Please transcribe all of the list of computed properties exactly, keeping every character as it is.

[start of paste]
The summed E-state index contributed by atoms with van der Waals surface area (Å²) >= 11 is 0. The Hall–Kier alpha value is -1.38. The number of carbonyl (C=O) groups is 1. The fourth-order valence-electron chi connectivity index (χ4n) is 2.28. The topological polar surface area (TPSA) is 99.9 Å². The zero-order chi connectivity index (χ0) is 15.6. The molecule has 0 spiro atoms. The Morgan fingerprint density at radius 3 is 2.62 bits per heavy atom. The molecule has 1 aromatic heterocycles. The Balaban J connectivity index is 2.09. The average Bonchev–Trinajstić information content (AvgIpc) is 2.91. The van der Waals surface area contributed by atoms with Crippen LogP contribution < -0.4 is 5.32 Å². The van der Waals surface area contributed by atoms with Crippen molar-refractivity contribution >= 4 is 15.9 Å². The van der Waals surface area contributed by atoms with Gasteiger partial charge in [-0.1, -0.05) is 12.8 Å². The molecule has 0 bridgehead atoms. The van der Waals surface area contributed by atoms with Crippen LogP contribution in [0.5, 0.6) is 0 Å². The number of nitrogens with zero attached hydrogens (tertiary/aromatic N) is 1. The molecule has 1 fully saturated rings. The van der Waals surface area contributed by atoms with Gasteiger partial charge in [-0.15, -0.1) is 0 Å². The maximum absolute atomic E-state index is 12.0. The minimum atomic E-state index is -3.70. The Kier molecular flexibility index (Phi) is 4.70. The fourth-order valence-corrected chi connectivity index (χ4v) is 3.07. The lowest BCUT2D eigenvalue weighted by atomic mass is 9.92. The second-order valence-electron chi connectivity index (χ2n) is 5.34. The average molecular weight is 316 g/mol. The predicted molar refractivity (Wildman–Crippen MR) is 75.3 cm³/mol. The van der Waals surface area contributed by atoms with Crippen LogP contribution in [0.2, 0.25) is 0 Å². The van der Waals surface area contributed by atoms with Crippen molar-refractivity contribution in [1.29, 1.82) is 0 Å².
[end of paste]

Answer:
The summed E-state index contributed by atoms with van der Waals surface area (Å²) >= 11 is 0. The Hall–Kier alpha value is -1.38. The number of carbonyl (C=O) groups is 1. The fourth-order valence-electron chi connectivity index (χ4n) is 2.28. The topological polar surface area (TPSA) is 99.9 Å². The zero-order chi connectivity index (χ0) is 15.6. The molecule has 0 spiro atoms. The Morgan fingerprint density at radius 3 is 2.62 bits per heavy atom. The molecule has 1 aromatic heterocycles. The Balaban J connectivity index is 2.09. The average Bonchev–Trinajstić information content (AvgIpc) is 2.91. The van der Waals surface area contributed by atoms with Crippen LogP contribution < -0.4 is 5.32 Å². The van der Waals surface area contributed by atoms with Crippen molar-refractivity contribution >= 4 is 15.9 Å². The van der Waals surface area contributed by atoms with Gasteiger partial charge in [-0.1, -0.05) is 12.8 Å². The molecule has 0 bridgehead atoms. The van der Waals surface area contributed by atoms with Crippen LogP contribution in [0.5, 0.6) is 0 Å². The number of nitrogens with zero attached hydrogens (tertiary/aromatic N) is 1. The molecule has 1 fully saturated rings. The van der Waals surface area contributed by atoms with Gasteiger partial charge in [-0.15, -0.1) is 0 Å². The maximum absolute atomic E-state index is 12.0. The minimum atomic E-state index is -3.70. The Kier molecular flexibility index (Phi) is 4.70. The fourth-order valence-corrected chi connectivity index (χ4v) is 3.07. The lowest BCUT2D eigenvalue weighted by atomic mass is 9.92. The second-order valence-electron chi connectivity index (χ2n) is 5.34. The average molecular weight is 316 g/mol. The predicted molar refractivity (Wildman–Crippen MR) is 75.3 cm³/mol. The van der Waals surface area contributed by atoms with Crippen LogP contribution in [0.2, 0.25) is 0 Å². The van der Waals surface area contributed by atoms with Crippen molar-refractivity contribution in [1.29, 1.82) is 0 Å².